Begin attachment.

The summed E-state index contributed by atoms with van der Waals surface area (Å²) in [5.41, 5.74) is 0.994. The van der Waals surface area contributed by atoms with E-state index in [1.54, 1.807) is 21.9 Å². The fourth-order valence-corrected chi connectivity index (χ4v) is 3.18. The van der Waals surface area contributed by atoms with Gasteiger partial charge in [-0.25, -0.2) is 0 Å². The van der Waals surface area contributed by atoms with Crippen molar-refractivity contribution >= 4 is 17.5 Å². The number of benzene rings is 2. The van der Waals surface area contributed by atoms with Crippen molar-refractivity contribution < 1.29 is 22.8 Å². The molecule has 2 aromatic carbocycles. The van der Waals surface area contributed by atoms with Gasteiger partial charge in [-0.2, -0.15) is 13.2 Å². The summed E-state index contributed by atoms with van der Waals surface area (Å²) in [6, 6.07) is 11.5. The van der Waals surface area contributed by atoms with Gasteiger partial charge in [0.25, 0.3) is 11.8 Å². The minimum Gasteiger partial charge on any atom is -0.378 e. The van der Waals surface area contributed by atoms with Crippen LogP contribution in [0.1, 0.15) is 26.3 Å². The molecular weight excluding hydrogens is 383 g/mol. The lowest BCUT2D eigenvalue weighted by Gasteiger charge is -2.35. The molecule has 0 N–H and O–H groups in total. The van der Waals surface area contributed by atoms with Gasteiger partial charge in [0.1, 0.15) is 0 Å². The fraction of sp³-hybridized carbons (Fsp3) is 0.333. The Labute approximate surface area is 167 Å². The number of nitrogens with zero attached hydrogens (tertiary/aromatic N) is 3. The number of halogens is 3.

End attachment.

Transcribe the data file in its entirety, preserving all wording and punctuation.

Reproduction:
The summed E-state index contributed by atoms with van der Waals surface area (Å²) in [5.41, 5.74) is 0.994. The van der Waals surface area contributed by atoms with E-state index in [1.54, 1.807) is 21.9 Å². The fourth-order valence-corrected chi connectivity index (χ4v) is 3.18. The van der Waals surface area contributed by atoms with Gasteiger partial charge in [-0.25, -0.2) is 0 Å². The van der Waals surface area contributed by atoms with Crippen molar-refractivity contribution >= 4 is 17.5 Å². The number of benzene rings is 2. The van der Waals surface area contributed by atoms with Crippen molar-refractivity contribution < 1.29 is 22.8 Å². The molecule has 2 aromatic carbocycles. The van der Waals surface area contributed by atoms with Gasteiger partial charge in [-0.2, -0.15) is 13.2 Å². The summed E-state index contributed by atoms with van der Waals surface area (Å²) in [6, 6.07) is 11.5. The van der Waals surface area contributed by atoms with Gasteiger partial charge in [0.25, 0.3) is 11.8 Å². The minimum Gasteiger partial charge on any atom is -0.378 e. The van der Waals surface area contributed by atoms with Crippen LogP contribution in [0.1, 0.15) is 26.3 Å². The molecular weight excluding hydrogens is 383 g/mol. The lowest BCUT2D eigenvalue weighted by Gasteiger charge is -2.35. The molecule has 0 N–H and O–H groups in total. The van der Waals surface area contributed by atoms with Gasteiger partial charge in [0.1, 0.15) is 0 Å². The fraction of sp³-hybridized carbons (Fsp3) is 0.333. The Labute approximate surface area is 167 Å². The number of nitrogens with zero attached hydrogens (tertiary/aromatic N) is 3. The number of halogens is 3.